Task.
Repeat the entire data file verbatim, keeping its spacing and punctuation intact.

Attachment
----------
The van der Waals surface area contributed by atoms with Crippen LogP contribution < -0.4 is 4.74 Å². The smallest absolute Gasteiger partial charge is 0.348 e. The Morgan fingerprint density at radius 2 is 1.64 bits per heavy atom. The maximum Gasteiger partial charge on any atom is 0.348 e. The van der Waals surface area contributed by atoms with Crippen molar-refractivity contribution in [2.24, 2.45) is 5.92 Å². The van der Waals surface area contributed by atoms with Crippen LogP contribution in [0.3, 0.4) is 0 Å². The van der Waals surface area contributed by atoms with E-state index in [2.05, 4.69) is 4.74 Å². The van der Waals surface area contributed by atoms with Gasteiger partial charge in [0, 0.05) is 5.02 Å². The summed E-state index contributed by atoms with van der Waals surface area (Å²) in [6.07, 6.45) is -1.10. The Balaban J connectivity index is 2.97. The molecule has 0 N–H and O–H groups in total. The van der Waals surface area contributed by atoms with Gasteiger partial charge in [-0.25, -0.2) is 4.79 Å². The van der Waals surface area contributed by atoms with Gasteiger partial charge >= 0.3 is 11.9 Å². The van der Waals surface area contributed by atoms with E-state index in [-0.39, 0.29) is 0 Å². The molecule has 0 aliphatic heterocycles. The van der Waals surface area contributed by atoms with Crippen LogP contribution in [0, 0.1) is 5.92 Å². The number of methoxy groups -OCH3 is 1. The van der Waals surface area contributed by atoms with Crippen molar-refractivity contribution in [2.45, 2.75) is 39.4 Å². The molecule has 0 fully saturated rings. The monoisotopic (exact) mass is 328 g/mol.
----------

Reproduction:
The van der Waals surface area contributed by atoms with Crippen LogP contribution < -0.4 is 4.74 Å². The smallest absolute Gasteiger partial charge is 0.348 e. The Morgan fingerprint density at radius 2 is 1.64 bits per heavy atom. The maximum Gasteiger partial charge on any atom is 0.348 e. The van der Waals surface area contributed by atoms with Crippen molar-refractivity contribution in [2.24, 2.45) is 5.92 Å². The van der Waals surface area contributed by atoms with Crippen LogP contribution in [0.3, 0.4) is 0 Å². The van der Waals surface area contributed by atoms with E-state index in [2.05, 4.69) is 4.74 Å². The van der Waals surface area contributed by atoms with Gasteiger partial charge in [0, 0.05) is 5.02 Å². The summed E-state index contributed by atoms with van der Waals surface area (Å²) in [6.07, 6.45) is -1.10. The Balaban J connectivity index is 2.97. The molecule has 0 N–H and O–H groups in total. The van der Waals surface area contributed by atoms with Gasteiger partial charge in [-0.25, -0.2) is 4.79 Å². The van der Waals surface area contributed by atoms with Gasteiger partial charge >= 0.3 is 11.9 Å². The van der Waals surface area contributed by atoms with E-state index in [-0.39, 0.29) is 0 Å². The molecule has 0 aliphatic heterocycles. The van der Waals surface area contributed by atoms with Crippen LogP contribution in [0, 0.1) is 5.92 Å². The number of methoxy groups -OCH3 is 1. The van der Waals surface area contributed by atoms with Crippen molar-refractivity contribution in [2.45, 2.75) is 39.4 Å². The molecule has 0 fully saturated rings. The monoisotopic (exact) mass is 328 g/mol.